Table 3 shows the mean (SE) response values at first and last assessments for all outcomes of the pooled data. They represent disease progression at the group versus individual patient level because numerous variable factors could affect individual disease course. WOMAC function and stiffness scores decreased slightly, patient global scores increased, and we found essentially no changes in either of the pain scales. None of these changes were statistically significant, and all had relatively small effect sizes. However, the HAQ DI and the TKS showed highly significant (P < 0.0001) progression accompanied by meaningful effect sizes (0.27 and 0.75). This major difference in the ability to detect disease progression in the pooled data shown here was similarly seen in both the observational study and the randomized trial from which these patients were drawn (10, 11).
|First||Last||P||Standardized effect size|
|HAQ DI (0–3, 3 = completely disabled)||0.8 (0.04)||0.9 (0.04)||< 0.0001||0.27|
|HAQ pain (0–3, 3 = severe pain)||1.2 (0.1)||1.2 (0.06)||0.83||−0.003|
|WOMAC function (0–100, 100 = extreme difficulty)||32.0 (1.4)||31.3 (1.4)||0.98||−0.05|
|WOMAC pain (0–100, 100 = extreme pain)||33.5 (1.4)||32.2 (1.5)||0.23||−0.10|
|WOMAC stiffness (0–100, 100 = extreme stiffness)||43.2 (1.8)||38.7 (1.7)||0.05||−0.15|
|Patient global (0–100, 100 = very poor)||32.3 (1.4)||34.9 (1.6)||0.05||0.11|
|Total knee score (0–64, 64 = worst)||8.4 (0.5)||11.1 (0.6)||< 0.0001||0.75|
Correlation analyses (Table 4) suggest a high degree of construct similarity among measures. The HAQ DI and the WOMAC physical function scale are highly and significantly correlated at both times of assessment (rs = 0.71 and rs = 0.79, both P < 0.0001). However, the WOMAC function and WOMAC pain scales also exhibit strong correlations with each other at both times (rs = 0.86 and rs = 0.88, both P < 0.0001). In contrast, the corresponding HAQ scales are modestly correlated (rs = 0.62 and rs = 0.63, both P < 0.0001). Global health is similarly and moderately associated with all other measures at both times, but lowest for WOMAC stiffness (rs = 0.54 and rs = 0.61 for stiffness, both P < 0.0001).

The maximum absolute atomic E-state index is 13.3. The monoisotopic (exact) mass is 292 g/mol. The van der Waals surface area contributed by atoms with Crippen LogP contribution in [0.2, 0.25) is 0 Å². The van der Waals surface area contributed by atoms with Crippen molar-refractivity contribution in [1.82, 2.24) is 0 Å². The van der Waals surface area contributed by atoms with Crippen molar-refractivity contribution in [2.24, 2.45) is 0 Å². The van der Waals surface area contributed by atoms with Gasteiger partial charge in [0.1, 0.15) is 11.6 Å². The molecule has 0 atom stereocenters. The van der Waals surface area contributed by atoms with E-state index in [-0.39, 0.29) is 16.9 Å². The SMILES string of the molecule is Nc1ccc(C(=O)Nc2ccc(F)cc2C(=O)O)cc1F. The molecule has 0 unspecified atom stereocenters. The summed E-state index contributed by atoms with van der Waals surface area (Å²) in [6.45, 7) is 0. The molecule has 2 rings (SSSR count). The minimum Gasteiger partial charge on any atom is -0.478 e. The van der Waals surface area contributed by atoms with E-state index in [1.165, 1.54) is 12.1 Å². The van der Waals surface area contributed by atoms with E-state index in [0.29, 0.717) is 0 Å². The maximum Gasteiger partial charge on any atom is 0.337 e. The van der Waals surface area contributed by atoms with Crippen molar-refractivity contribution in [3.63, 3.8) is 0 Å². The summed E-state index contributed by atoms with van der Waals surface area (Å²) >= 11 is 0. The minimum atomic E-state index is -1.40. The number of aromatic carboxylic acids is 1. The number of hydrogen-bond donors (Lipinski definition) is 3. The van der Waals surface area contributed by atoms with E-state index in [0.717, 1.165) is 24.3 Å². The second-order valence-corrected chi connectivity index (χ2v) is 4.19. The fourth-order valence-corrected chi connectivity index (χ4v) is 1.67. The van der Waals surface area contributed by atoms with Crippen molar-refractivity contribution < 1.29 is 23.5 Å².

|HAQ pain||WOMAC function||WOMAC pain||WOMAC stiffness||Patient global||Total knee score|
In general, correlations among the WOMAC scales trended higher than the HAQ. TKS showed the lowest correlations with other measures, but was highest for WOMAC function, WOMAC pain, and patient global assessment. Neither the HAQ DI nor the WOMAC stiffness scale was significantly correlated with TKS at either administration. Analysis of the correlations between change scores (Table 5) similarly reveals that, as expected, most relationships between measures were statistically significant (P < 0.0001), but were weaker than raw score correlations.
|Δ HAQ pain||Δ WOMAC function||Δ WOMAC pain||Δ WOMAC stiffness||Δ Global health||Δ Total knee score|
The first goal of our study was to compare the similarities and differences in face and content validity of the HAQ and WOMAC physical function and pain scales. Overall, we found that there was a great deal of commonality between the 2 physical function scales in the types of functional abilities assessed. These similarities, along with their respective histories, reaffirm their utility as measures of functional status.
However, we found that there are significant differences between the 2 instruments. Only the HAQ DI contains items that specifically assess upper extremity function, which was not unexpected because the WOMAC is designed to be a measure of lower extremity function (3). On the other hand, the WOMAC physical function scale contains more items than the HAQ DI that assess both upper and lower extremity function, which was surprising in an instrument designed for lower extremity function in OA of the knee or hip. In contrast to the single-item pain scale of the HAQ, the 5 items used to assess pain in the WOMAC consist of function-based behaviors and suggest attributes of a disability measure rather than purely pain assessment. This finding is similar to those of Wolfe (18), who had reported that the WOMAC tapped into other domains and was influenced by existence of fatigue, symptom counts, depression, and back pain. In addition, the more general wording of many WOMAC items, compared with the specificity in the HAQ, may have contributed to equivocal responses. Ambiguity in item construction has been reported to negatively effect reliability and sensitivity to change relative to items that are more precisely constructed (19).